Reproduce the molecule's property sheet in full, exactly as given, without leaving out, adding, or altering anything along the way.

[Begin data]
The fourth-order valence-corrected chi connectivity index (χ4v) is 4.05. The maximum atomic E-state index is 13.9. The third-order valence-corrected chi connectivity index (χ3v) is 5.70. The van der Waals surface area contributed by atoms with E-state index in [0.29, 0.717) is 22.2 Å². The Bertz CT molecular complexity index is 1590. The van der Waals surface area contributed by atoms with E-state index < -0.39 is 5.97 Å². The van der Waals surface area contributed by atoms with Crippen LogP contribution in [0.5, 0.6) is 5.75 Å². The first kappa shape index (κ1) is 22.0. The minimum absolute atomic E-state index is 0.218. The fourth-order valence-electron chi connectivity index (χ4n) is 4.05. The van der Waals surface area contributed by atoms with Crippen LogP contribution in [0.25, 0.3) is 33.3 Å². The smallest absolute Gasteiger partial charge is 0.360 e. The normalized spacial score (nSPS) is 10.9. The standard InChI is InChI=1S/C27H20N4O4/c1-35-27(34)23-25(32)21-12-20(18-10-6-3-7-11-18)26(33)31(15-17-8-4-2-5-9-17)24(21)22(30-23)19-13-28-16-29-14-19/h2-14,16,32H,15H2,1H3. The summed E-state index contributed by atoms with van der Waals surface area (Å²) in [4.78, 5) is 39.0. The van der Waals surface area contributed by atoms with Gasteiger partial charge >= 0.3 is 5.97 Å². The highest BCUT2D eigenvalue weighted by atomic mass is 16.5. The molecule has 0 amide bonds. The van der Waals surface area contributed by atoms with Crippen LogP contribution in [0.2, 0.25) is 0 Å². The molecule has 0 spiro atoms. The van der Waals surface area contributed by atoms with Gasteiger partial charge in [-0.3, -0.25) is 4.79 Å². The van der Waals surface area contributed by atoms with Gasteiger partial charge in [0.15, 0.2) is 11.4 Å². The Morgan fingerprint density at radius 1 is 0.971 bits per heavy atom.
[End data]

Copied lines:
The fourth-order valence-corrected chi connectivity index (χ4v) is 4.05. The maximum atomic E-state index is 13.9. The third-order valence-corrected chi connectivity index (χ3v) is 5.70. The van der Waals surface area contributed by atoms with E-state index in [0.29, 0.717) is 22.2 Å². The Bertz CT molecular complexity index is 1590. The van der Waals surface area contributed by atoms with E-state index < -0.39 is 5.97 Å². The van der Waals surface area contributed by atoms with Crippen LogP contribution in [0.5, 0.6) is 5.75 Å². The first kappa shape index (κ1) is 22.0. The minimum absolute atomic E-state index is 0.218. The fourth-order valence-electron chi connectivity index (χ4n) is 4.05. The van der Waals surface area contributed by atoms with Crippen LogP contribution in [0.25, 0.3) is 33.3 Å². The smallest absolute Gasteiger partial charge is 0.360 e. The normalized spacial score (nSPS) is 10.9. The standard InChI is InChI=1S/C27H20N4O4/c1-35-27(34)23-25(32)21-12-20(18-10-6-3-7-11-18)26(33)31(15-17-8-4-2-5-9-17)24(21)22(30-23)19-13-28-16-29-14-19/h2-14,16,32H,15H2,1H3. The summed E-state index contributed by atoms with van der Waals surface area (Å²) in [4.78, 5) is 39.0. The van der Waals surface area contributed by atoms with Gasteiger partial charge >= 0.3 is 5.97 Å². The highest BCUT2D eigenvalue weighted by atomic mass is 16.5. The molecule has 0 amide bonds. The van der Waals surface area contributed by atoms with Crippen LogP contribution in [0.2, 0.25) is 0 Å². The molecule has 0 spiro atoms. The van der Waals surface area contributed by atoms with Gasteiger partial charge in [-0.3, -0.25) is 4.79 Å². The van der Waals surface area contributed by atoms with Gasteiger partial charge in [0.15, 0.2) is 11.4 Å². The Morgan fingerprint density at radius 1 is 0.971 bits per heavy atom.